NXTHVN, as such, isn’t an alternative to an MFA program (the majority of its cohorts already attended an art school, although that isn’t a requirement) but a place where conversations that he wishes had been part of his artistic education — including with lawyers and business experts — take place alongside an intensive studio practice. While Self recalls that during her time at Yale students were encouraged to ignore the market and focus solely on their work, Pinder is trying to round out the MFA program with modules similar to those on NXTHVN’s class schedule, including a financial literacy workshop. “A student should know how to price their work, and I find it is our ethical responsibility to provide these types of skills, too. There’s no reason you can’t perfect your craft and also learn how to be a working artist,” the Yale dean told me.
When artists land in an area, upmarket developers tend not to be far behind, and in cities around the globe, recent history shows artists can be pioneers of gentrification. Their arrival often signifies the death knell of the affordability that drew them to an area in the first place, displacing low-income communities and uprooting the tenuous, fraying fabric of small businesses and social support networks that took decades to build. According to Crystal Gooding, the Dixwell Community Management Team chair, the area’s remaining Black households are being squeezed out from every side, both by developers and private management companies, as well as by Yale, all of which own local real estate. Kaphar is conscious of this. “Look at what happened in parts of Brooklyn and Los Angeles,” he acknowledges. “Of course, people should be distrustful, especially in New Haven where projects start with the idea that they will engage the community and, next thing you know, that same community can’t afford to remain in their homes.”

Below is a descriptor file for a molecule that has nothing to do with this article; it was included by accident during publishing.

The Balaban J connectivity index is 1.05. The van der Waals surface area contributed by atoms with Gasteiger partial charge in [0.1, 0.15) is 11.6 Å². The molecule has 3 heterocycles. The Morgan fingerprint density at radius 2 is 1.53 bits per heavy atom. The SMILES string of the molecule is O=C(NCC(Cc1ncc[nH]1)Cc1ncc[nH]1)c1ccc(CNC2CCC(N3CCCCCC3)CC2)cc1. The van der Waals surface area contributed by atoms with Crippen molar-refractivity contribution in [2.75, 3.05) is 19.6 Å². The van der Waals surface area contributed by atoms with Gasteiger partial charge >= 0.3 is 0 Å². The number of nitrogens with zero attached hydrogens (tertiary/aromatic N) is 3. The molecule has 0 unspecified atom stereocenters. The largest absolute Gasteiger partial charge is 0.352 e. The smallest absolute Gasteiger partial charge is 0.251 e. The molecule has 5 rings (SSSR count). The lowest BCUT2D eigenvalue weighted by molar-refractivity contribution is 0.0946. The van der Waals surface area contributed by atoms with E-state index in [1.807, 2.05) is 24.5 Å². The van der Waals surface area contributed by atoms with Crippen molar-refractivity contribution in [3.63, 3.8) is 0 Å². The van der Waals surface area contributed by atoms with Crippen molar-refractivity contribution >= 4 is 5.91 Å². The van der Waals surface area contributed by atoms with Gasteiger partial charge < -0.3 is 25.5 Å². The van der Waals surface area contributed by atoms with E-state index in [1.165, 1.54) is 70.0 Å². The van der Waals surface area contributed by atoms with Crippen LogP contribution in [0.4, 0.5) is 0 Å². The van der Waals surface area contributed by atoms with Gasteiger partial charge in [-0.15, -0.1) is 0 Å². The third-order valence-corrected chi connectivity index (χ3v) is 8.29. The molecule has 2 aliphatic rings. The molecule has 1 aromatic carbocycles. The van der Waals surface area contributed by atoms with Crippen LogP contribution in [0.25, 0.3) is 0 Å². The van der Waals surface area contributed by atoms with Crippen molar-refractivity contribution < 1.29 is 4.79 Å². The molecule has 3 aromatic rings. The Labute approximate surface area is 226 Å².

For now, Kaphar’s personal investment in Dixwell and its people makes it unlikely that NXTHVN might default on its stated promise to have a positive impact on the area. “We are committed to this neighborhood,” he says. “We want to be the kind of place where artists come to make work and feel they have freedom, are supported, and it’s economically viable for them, but it’s equally paramount to us that the people who live here have access to what we are doing . The biggest proof of success is when local folks walk into this building and feel like it’s a place for them.”
Kaphar says artists looking for a scene, in the superficial sense (“the people that would come to your studio just to be nosy and waste your time,” as Self puts it), might come to New Haven and be disappointed. “But if you are an artist who is a maker, are looking for inspiration in an engaged community, and don’t want to be confined by the structures and expenses of New York, then you’re going to think, ‘this is the right moment to be here.’”